CRC: TIF fears are unfounded


By Adam Aasen

For some time now, city officials and taxpayers have anxiously anticipated an update on the finances of the Carmel Redevelopment Commission to see if there will be enough money to pay off its debts.

There were concerns that tax increment finance revenue would be lower than originally projected and the city would have no choice but to institute a new tax to pay off money owed for projects such as The Carmel Center for the Performing Arts.

On July 16, the CRC hosted a presentation that showed indeed TIF revenue will be short, but CRC board members believe that using money from a reserve fund account will solve the issue.



Umbaugh and Associates, a consulting firm hired to assist the CRC, revealed that TIF revenue alone won’t be enough to pay off $486 million that the CRC owes through 2037. Shortfalls are expected to be about $43 million for the life of this debt, but the CRC currently has nearly $50 million in a special reserve fund that was establish by the city council during 2012 refinancing that’s been built up through excess TIF money from the Parkwood TIF district.

While it’s never ideal to dip into savings to pay off debt, CRC Board President Bill Hammer said this was always part of the plan.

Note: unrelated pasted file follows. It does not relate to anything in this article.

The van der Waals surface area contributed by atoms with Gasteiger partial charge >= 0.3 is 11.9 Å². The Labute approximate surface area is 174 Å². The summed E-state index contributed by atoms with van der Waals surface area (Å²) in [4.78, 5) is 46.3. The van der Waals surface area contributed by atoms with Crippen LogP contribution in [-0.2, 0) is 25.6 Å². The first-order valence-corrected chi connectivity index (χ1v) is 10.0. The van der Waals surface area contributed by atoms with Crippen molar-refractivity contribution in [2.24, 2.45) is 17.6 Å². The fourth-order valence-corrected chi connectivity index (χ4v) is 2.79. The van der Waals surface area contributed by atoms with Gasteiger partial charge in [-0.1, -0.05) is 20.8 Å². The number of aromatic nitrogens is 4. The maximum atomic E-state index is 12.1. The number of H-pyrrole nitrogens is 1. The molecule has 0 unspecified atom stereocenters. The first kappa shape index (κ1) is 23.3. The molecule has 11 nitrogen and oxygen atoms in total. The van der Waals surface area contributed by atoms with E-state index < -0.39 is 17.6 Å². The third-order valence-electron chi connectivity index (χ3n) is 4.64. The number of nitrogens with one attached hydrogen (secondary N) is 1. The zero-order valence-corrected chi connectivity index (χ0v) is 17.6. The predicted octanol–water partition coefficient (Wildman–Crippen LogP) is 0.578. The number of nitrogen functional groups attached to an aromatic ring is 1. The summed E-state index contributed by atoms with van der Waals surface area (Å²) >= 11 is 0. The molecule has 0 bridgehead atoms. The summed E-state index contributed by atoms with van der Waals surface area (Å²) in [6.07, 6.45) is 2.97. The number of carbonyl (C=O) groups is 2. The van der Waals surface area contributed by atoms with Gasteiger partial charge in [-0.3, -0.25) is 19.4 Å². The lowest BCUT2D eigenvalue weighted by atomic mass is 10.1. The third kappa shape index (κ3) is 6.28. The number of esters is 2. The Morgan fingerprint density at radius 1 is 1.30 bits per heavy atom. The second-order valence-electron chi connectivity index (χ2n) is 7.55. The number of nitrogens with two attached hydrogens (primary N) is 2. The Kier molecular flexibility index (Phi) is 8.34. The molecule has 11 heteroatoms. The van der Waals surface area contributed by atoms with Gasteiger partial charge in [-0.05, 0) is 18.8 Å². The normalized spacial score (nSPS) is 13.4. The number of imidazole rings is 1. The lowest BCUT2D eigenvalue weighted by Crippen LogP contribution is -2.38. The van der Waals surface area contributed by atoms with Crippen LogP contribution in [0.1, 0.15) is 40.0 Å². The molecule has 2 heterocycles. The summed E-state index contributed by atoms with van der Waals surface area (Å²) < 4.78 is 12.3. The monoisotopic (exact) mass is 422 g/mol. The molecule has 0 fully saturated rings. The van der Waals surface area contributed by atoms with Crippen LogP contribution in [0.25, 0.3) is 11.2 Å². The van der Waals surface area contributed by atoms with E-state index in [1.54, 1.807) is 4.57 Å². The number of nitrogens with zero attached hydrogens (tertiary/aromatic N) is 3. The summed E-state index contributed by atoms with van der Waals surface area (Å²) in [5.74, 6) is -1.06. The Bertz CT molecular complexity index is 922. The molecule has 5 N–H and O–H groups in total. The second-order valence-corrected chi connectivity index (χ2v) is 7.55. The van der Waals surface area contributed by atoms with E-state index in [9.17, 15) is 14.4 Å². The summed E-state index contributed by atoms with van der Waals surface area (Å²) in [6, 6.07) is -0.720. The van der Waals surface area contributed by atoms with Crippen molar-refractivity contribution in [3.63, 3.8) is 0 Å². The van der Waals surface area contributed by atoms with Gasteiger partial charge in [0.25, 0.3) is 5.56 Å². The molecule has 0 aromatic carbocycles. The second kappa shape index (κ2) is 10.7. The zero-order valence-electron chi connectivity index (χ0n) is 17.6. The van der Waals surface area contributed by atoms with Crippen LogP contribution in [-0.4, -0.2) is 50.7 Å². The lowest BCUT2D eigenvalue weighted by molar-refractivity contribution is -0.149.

“Those who speculate in the press about the ability of the CRC to pay off future debt should realize that this isn’t new news,” Hammer said. “We had the same basic TIF Revenue estimate in 2012. In order to address possible future revenue shortfalls, we have identified several sources of revenue that could be used. That is the reason for the Parkwood TIF to be deposited in the Supplemental Reserve Fund – to cover the end-year payments.”

But Hammer’s statements might not silence people who are adamant that the city could implement a special benefits tax to cover its payments. This potential was used as a form of collateral by the city council as a way to strengthen the city’s bond rating. Lenders feel Carmel is a safe risk to borrow money because if revenues ever fall short, then the affluent community could easily afford this new tax.

“Alarmists would try to have you believe that we would use this measure first, but I can assure you that we are doing everything in our power to pay our bonds with revenue sources other than a special benefits tax,” Hammer said.

And while some bloggers and activists believe the tax is on the near horizon, most government officials don’t believe that is likely. Most believe it will be avoided, but what people disagree is about is the level of fiscal conservatism needed to prevent the tax.

“I do hope this is a wake-up call to some,” City Councilor Rick Sharp said. “We’re working hard on the council to provide every level of protection to avoid a special benefits tax. The sky is not falling, but the fact of the matter is that there are some tough financial decisions to be made.”

Sharp said he thinks this means some projects like the proposed Midtown Plan might be as far as 10 years away because he doesn’t think the CRC can afford additional debt at this time.

Still, Hammer said he thinks there’s no reason to believe that all development must stop. He emphasized that these are conservative estimates.

“Final dollars may be more than we anticipate,” he said. “The report looks at a worst-case scenario in order for us to plan for the future and not be surprised by any situations that come our way.”